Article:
Oddly for a collection of poetry, the most powerful selection is what many would call a prose poem or maybe even prose. “My Mother’s Haunting” is a wrenching piece about the care a woman took in keeping her house clean and organized, so that even after her sudden death, her son arrives at her home in Scotland to find carefully wrapped and labelled spare bedding. She also saved and reused plastic containers and lids and knitted squares from leftover wool and made them into blankets to wrap, label, and donate. This piece is a sign of a son’s appreciation and love for his mother, a woman who survived the Second World War and did what she could to be prepared “for the cataclysm, the earthquake, the explosion, the flood or famine, the sound of the air raid sirens, the thunder of invisible bombers, cancer, a stroke, or perhaps even the discovery that there is another woman in your husband’s life.” Whatever you label it, “My Mother’s Haunting” will haunt. Its rhythm and flow, its intensity of sound and emotion — these are the hallmarks of winning writing for me, in poetry or prose.
Most of the poems in the collection are short, but Inverarity does have a long sequence titled Mars Variations that is comprised of 29 short poems. He introduces the section and says, “As an atypical fractal narrative, these poems could be read in any order, shuffled like cards — but the constraints of existence and physical production mean they have to be presented here as a linear ‘sequence.’” That explanation didn’t help me. The poems have a collision of topics: a Mars (and horror movies), Guy Fawkes, the Wicker Man, and Cromwell.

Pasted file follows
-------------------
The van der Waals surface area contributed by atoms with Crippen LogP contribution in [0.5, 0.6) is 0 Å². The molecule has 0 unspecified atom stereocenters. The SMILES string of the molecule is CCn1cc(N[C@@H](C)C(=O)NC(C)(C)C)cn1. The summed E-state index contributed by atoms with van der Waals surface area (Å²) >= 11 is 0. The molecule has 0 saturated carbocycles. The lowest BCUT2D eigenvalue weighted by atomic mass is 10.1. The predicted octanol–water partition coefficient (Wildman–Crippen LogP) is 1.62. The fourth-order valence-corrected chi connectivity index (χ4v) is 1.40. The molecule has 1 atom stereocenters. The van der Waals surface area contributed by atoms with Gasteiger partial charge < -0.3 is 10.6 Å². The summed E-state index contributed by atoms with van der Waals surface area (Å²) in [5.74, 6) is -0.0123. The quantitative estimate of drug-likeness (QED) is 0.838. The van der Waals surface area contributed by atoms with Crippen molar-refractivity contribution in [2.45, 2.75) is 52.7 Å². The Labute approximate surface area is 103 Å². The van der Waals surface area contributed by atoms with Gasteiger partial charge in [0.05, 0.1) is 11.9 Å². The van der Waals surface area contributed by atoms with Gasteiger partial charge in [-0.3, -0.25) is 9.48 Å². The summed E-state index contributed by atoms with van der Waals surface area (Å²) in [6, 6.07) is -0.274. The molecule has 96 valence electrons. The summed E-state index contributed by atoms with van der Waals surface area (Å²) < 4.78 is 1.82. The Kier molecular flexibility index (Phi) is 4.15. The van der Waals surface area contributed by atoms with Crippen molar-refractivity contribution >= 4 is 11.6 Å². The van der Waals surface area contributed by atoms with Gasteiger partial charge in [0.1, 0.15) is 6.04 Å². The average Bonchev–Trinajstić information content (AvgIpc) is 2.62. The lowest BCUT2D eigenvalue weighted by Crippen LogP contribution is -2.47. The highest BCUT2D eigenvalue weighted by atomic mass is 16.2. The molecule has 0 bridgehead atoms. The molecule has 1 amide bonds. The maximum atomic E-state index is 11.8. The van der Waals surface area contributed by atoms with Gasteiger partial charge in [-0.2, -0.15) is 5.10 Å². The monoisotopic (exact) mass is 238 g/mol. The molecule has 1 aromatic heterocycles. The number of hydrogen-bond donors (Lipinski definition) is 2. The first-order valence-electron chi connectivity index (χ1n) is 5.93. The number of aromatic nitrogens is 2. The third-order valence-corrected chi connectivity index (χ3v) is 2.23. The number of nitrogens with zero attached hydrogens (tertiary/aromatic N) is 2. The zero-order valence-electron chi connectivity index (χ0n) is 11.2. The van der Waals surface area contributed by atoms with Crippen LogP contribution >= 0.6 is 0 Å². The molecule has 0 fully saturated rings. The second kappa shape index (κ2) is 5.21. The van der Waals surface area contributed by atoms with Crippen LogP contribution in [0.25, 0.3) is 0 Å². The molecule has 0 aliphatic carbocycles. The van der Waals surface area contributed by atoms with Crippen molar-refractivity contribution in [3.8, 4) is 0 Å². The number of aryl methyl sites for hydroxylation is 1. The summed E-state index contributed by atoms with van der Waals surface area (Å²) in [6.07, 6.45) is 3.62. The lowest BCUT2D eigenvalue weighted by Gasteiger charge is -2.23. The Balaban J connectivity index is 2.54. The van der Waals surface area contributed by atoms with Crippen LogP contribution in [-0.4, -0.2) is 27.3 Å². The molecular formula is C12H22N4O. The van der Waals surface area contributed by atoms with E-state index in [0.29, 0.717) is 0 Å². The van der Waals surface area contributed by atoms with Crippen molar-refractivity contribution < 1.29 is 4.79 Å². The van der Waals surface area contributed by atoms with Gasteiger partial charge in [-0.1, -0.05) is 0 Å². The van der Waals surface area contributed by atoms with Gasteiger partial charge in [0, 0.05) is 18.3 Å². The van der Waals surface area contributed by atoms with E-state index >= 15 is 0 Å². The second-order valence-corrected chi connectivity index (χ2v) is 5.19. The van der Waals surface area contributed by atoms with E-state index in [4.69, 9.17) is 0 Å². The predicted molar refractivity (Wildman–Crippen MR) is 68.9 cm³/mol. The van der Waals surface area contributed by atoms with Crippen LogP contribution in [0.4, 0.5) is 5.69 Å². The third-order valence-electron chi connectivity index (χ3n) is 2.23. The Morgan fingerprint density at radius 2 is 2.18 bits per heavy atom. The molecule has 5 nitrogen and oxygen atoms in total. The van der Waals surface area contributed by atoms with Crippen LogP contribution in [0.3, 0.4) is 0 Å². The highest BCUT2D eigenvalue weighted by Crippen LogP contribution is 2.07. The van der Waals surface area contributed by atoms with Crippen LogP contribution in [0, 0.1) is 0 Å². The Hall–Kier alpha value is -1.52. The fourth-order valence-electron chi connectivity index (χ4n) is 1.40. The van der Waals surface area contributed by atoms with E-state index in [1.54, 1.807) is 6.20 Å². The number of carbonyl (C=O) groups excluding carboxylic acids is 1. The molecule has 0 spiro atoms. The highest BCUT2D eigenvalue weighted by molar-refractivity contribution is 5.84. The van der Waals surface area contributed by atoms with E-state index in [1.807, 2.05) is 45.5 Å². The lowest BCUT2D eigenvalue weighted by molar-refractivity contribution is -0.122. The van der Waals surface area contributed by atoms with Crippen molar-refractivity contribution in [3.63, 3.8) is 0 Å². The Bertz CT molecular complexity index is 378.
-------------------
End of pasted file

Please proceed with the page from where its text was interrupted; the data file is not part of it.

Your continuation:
The book ends with an Author’s Epilogue, a poem of hope that “all the broken things will be mended,” and I fervently wish that will happen. However, right now, given events in Ukraine, it just looks like more and more things are being broken. But we have poetry to help, and while I had some struggles with this book, Inverarity offers much of value for readers amenable to a writer experimenting with his voice.
Candace Fertile has a PhD in English literature from the University of Alberta. She teaches English at Camosun College in Victoria, writes book reviews for several Canadian publications, and is on the editorial board of Room Magazine. Editor’s note: Candace Fertile has recently reviewed books by Angélique Lalonde, Jane Munro, Arleen Paré, Ian Williams, Amber Dawn, Rachel Rose, and Susan Alexander.
The British Columbia Review
Publisher and Editor: Richard Mackie
Formerly The Ormsby Review, The British Columbia Review is an on-line journal service for in-depth coverage of BC books and writers. The Advisory Board consists of Jean Barman, Wade Davis, Robin Fisher, Cole Harris, Hugh Johnston, Kathy Mezei, Patricia Roy, Maria Tippett, and Graeme Wynn. Provincial Government Patron (since September 2018): Creative BC. Honorary Patron: Yosef Wosk. Scholarly Patron: SFU Graduate Liberal Studies.
“Only connect.” – E.M. Forster